There are a few edited tracks on the album. "Soon," the finale of "The Gates Of Delirium," is edited to include a minute and a half more of the song that the previous single edit version. It's an improvement, but "Soon" doesn't really work out of the context of the song from which it comes. I think Yes would've done better to include something else from Relayer, like an unedited "Sound Chaser." Oh well. The single edit of "The Calling-" which I've never heard before- doesn't sound right with its reworked intro. I loved the vocal harmonies in the beginning of the song, and this version does away with them. The radio edit of "Homeworld (The Ladder)," I have to admit, is sloppy. I'm not opposed to the idea of the song being edited down to 4:40 from it's full length 9+ minutes, but it's just so poorly edited that even if you've never heard the song before, you can tell exactly where the cuts were made. On the plus side, my favorite Trevor Rabin-era Yes tune, "It Can Happen," is flawlessly edited. The remix of "Big Generator" is good as well, although I would have just preferred a remastered version of the original.
And then there's the matter of the bonus disc. Any die-hard Yes fans who are not planning on buying this collection might want to reconsider- it's worth the price of this collection for this disc alone. Leading off is a jazzy acoustic interpretation of "Roundabout" which will have you clapping your hands along with the band. It's great. Keyboardist- or should I say pianist- Rick Wakeman is front and center on the acoustic version of "South Side Of The Sky." It's drastically different that the studio version, but excellent nonetheless. "Show Me" is a gentle and emotional ballad, which is reminiscent of "Let's Pretend" from the Anderson Bruford Wakeman Howe album, only- well, better. Concluding the disc are two solo spots, including Steve Howe's reworked acoustic guitar showcase "Australia." The other is Chris Squire's take on "New World Symphony," a bass solo which puts you in the mind of his "Amazing Grace."
All in all, this is a wonderful collection. Anyone remotely interested in Yes should pick it up, as well as longtime fans who will be amazed by the material on the bonus disc.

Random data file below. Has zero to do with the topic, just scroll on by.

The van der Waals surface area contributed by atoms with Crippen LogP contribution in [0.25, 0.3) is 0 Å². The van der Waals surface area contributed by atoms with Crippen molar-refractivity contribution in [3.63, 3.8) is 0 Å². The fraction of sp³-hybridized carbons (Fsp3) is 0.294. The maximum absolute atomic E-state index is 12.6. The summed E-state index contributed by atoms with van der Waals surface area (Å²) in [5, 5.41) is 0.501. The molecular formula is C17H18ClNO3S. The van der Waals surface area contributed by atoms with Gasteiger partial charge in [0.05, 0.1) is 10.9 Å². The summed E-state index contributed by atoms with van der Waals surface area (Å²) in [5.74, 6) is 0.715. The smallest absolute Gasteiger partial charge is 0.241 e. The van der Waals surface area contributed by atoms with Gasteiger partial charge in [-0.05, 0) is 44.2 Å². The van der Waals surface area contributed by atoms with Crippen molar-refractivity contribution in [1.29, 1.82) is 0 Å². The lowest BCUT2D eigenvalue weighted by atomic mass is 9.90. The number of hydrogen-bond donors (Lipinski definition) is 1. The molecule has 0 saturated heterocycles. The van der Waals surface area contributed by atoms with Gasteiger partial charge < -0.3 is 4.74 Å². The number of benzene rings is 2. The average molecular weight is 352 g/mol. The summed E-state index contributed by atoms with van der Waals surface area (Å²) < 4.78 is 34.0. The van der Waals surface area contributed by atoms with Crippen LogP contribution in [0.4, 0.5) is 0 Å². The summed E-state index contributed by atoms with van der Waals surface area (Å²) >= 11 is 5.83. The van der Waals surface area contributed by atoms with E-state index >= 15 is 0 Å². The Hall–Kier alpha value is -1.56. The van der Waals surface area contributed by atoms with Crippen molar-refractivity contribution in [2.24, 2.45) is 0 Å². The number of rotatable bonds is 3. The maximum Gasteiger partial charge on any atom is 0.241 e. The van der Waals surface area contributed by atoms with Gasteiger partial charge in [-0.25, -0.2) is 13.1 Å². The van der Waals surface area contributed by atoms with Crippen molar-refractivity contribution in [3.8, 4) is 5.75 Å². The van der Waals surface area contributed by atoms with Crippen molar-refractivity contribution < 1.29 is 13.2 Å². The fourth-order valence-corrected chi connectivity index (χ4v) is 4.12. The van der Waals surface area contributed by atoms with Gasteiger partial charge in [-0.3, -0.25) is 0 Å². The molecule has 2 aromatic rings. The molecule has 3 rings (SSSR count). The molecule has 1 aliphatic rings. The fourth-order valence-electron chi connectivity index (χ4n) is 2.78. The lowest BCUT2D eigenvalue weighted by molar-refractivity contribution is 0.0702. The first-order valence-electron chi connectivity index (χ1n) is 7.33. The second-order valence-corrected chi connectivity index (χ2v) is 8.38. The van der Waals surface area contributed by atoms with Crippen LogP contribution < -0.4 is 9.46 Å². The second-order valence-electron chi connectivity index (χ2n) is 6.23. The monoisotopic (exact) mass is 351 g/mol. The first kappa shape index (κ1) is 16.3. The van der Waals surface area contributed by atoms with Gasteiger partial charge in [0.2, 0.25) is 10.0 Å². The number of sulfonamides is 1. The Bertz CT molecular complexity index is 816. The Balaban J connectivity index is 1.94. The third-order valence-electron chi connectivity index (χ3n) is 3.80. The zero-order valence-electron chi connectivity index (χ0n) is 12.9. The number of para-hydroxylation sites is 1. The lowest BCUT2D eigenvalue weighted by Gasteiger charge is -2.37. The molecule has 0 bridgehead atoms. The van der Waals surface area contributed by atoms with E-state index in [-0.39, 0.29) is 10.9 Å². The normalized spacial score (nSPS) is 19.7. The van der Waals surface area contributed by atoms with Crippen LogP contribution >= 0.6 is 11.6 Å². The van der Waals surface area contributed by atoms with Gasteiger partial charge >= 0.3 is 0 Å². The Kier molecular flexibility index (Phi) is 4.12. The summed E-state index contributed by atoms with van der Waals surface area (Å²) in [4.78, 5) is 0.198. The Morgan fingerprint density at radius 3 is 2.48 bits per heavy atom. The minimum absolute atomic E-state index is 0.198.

For the uninitiated, this is an overall decent representation of Yes' music from the 70's to now, with at least one track representing every album except a few(the debut, Tales and Keys). As you can hear, the band has gone through many member changes and many styles and phases yet retaining a distictive sound of their own. For those not familiar with Yes, they pretty much have the following aspects: a couple high-voiced vocalists, clean cutting bass guitar loud in the mix, classical-tinged piano and synthesizer licks, somewhat country-ish guitar playing, long epic tracks done in sections often stretching up to 20+ minutes, positive yet undecipherable lyrics that deal with the spiritual/metaphysical etc, spacey album covers, revolving door of coming and going band members, all of which leaving lasting marks. That's pretty much Yes in a nutshell, and here are some fine songs to boot. A decent set to start off with, and good for those not willing to shell out for the 5 disc box set. Consider this the 2 disc version.
As for the third disc, there are 5 new tracks here, the first with Rick Wakeman since 'Keys to Ascension' from 1996, which give this set a strange sense of almost being a Fragile part 2 or a 'mini-Fragile'. Indeed, the content is very much like that classic 1971 Yes album in that it is comprised of solo pieces and band compositions. There is an solos for Anderson(Show Me), Squire(New World Symphony), Howe(Australia) and Wakeman(South Side Variations), plus acoustic versions of two tracks from the original Fragile(Roundabout & South Side Of The Sky). All that's missing is a new epic track(Heart Of The Sunrise-ish) and an Alan White solo. I suppose since Alan wasn't on the original Fragile that he doesn't get a solo. But anyway, I like the idea of a Fragile 2. This is almost that. The new tracks:
ROUNDABOUT: amazing what has been done to this road-weary classic rock song by stripping it down to a basic acoustic rock 'n' boogie number which kinda bops and jives in a jazzy, looser way. Of course Rick Wakeman has replaced the synth and organ with pub piano and Steve Howe brings out his country stylings. See, Yes can be fun and isn't all about tight, po-faced sophistication and muso wanking. The arrangement is different towards the end.
SHOW ME: a solo Anderson tune raided from his backlog of unreleased solo material which Yes has been performing as a new Yes song during their recent tours. It's kinda a short, sad-ish song, similar to maybe ABWH's quieter tunes or one of his solo albums like 'Earthmotherearth'. Again, acoustic with some madolin and piano.
SOUTH SIDE OF THE SKY: a different arrangement, shorter and features Rick Wakeman's solo spot- some beautiful classical-style piano variations on the themes of the song.
AUSTRALIA: Steve's obligatory acoustic solo this time is an instrumental acoustic rendition of a track from his first solo album from 1975. Why this track? Good to hear it though. I do think the band should go back and take some of the best of their solo songs and do them up Yes style as new recorded Yes songs, a stop-gap album. A lot of good solo stuff that would have made great Yes songs. Here's your chance to hear one.
NEW WORLD SYMPHONY: finally a new Squire solo! Worth the price of the album alone just for that novelty. Based on Dvorak's 9th symphony, it's short and has that trademark clean Rickenbacker bass sound. And it's all bass, nothing else.
they needed to add a few more tracks and an Alan White solo for a real Fragile 2. And this is the first new material with Rick Wakeman since 1996, and the first studio stuff since 2001. It makes one anticipate a next Yes album with Rick back on board.
So for the curious or the casual fan, a good collection/selection. For the Yes fan, more fun with Yes, the longest running proggy band.